Last couple of words on the renewed deadlock and the obstacles today—the main obstacles can probably best be summarized as a tension between security and substantive 7 progress in the talks. Armenia, of course, insists on more security. We’ve seen the calls for the investigative mechanism, for increased capacities of Mr. Kasprzyk’s office, and, indeed, confidence and security building measures [CSBMs] before substantive talks can start. An official in Yerevan told me, ‘‘No one in Armenia is ready to engage in negotiations if we’re under fire.’’ I think this captured the logic very well.

But Baku, of course, feels that these various CSBMs will make it more comfortable for Yerevan to just continue with the status quo that is there, and that is so deeply unsatisfactory for Baku. And again, basic confidence is lacking.

The last three months have been much calmer on the line of contact, very interestingly, after a serious deterioration of security earlier this year. I think that this in a way allowed also for the meeting of the two presidents to take place earlier this week.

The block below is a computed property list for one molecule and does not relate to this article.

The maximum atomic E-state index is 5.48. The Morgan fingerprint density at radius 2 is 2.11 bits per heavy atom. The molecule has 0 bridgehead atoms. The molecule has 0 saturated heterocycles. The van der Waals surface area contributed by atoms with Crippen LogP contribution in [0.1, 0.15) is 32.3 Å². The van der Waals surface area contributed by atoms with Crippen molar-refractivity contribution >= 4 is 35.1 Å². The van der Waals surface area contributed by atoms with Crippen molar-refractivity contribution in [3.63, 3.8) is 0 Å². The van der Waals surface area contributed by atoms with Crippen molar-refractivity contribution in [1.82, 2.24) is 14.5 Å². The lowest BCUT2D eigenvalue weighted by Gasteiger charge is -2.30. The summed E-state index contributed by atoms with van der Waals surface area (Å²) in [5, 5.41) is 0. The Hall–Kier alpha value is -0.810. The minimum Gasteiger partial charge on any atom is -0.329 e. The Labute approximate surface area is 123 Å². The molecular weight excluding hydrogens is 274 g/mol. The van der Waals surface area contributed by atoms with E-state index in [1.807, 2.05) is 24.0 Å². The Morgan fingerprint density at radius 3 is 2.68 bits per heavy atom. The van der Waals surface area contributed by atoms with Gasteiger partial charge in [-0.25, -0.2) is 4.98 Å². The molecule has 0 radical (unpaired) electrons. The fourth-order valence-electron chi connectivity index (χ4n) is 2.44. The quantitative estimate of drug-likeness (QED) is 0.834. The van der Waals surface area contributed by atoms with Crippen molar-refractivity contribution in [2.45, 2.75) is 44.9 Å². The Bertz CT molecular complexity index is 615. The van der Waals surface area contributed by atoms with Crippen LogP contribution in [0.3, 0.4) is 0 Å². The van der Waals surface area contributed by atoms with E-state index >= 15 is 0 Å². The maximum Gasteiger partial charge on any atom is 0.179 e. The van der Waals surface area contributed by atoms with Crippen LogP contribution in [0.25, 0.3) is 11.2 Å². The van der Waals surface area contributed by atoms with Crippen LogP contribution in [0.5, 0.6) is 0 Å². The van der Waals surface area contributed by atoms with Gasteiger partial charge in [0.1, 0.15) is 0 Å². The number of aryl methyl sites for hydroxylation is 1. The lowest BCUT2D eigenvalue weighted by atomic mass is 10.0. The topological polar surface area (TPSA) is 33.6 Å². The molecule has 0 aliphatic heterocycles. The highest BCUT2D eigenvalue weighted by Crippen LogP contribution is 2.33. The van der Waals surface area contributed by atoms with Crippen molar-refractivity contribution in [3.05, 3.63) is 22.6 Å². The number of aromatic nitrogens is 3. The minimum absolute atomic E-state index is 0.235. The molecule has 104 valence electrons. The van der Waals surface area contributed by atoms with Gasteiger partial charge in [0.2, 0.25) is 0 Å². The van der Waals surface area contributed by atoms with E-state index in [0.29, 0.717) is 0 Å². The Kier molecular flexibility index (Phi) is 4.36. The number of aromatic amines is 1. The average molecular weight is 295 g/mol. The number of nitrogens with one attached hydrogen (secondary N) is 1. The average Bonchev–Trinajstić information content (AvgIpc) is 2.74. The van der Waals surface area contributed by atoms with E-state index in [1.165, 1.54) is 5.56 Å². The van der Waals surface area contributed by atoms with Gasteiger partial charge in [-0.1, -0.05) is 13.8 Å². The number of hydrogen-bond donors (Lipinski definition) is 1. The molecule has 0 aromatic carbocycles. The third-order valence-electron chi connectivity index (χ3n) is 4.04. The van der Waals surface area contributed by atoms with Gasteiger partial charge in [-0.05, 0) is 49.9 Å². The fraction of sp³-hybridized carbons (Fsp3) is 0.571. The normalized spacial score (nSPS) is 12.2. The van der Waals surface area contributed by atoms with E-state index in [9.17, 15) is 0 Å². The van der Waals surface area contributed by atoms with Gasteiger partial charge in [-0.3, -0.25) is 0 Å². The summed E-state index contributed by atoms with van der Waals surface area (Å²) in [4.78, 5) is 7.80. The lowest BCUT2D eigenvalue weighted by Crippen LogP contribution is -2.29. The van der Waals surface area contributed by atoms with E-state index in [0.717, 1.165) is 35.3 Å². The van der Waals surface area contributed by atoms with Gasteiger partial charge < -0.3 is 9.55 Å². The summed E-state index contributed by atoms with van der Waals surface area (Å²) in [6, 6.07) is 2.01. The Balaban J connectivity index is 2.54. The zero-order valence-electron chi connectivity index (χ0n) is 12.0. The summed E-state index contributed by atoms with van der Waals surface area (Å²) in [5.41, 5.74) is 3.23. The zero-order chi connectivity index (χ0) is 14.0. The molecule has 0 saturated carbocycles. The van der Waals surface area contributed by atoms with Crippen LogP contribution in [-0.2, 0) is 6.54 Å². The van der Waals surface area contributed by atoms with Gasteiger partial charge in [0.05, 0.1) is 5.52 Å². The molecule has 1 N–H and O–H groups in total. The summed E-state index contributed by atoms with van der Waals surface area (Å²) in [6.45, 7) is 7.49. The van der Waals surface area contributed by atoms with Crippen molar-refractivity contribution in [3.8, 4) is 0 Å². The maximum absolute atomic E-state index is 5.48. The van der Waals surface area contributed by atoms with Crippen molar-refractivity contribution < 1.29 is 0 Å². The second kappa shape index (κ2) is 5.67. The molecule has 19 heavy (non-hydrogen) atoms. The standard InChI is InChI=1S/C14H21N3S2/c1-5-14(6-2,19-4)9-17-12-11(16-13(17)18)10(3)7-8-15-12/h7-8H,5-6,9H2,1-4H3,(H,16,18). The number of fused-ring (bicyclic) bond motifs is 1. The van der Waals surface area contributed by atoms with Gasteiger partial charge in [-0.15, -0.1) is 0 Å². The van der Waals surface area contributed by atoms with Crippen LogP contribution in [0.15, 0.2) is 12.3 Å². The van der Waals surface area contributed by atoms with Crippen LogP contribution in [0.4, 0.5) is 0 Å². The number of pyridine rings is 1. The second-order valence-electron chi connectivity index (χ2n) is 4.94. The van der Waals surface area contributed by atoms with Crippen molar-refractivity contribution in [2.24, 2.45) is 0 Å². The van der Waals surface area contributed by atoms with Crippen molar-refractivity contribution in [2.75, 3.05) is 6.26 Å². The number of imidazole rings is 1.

I would say it’s absolutely essential that negotiations continue to dispel risks of escalation. And in fact, a lack of contact between the sides is very dangerous. Both the absence of political contacts, but also the continued lack of contact between militaries on both sides. In contrast with other post-Soviet conflicts, there’s barely any contact between the sides at all in this conflict—both in terms of the political negotiations but also in terms even of track two efforts. I know that some are underway, but they’ve been fairly limited.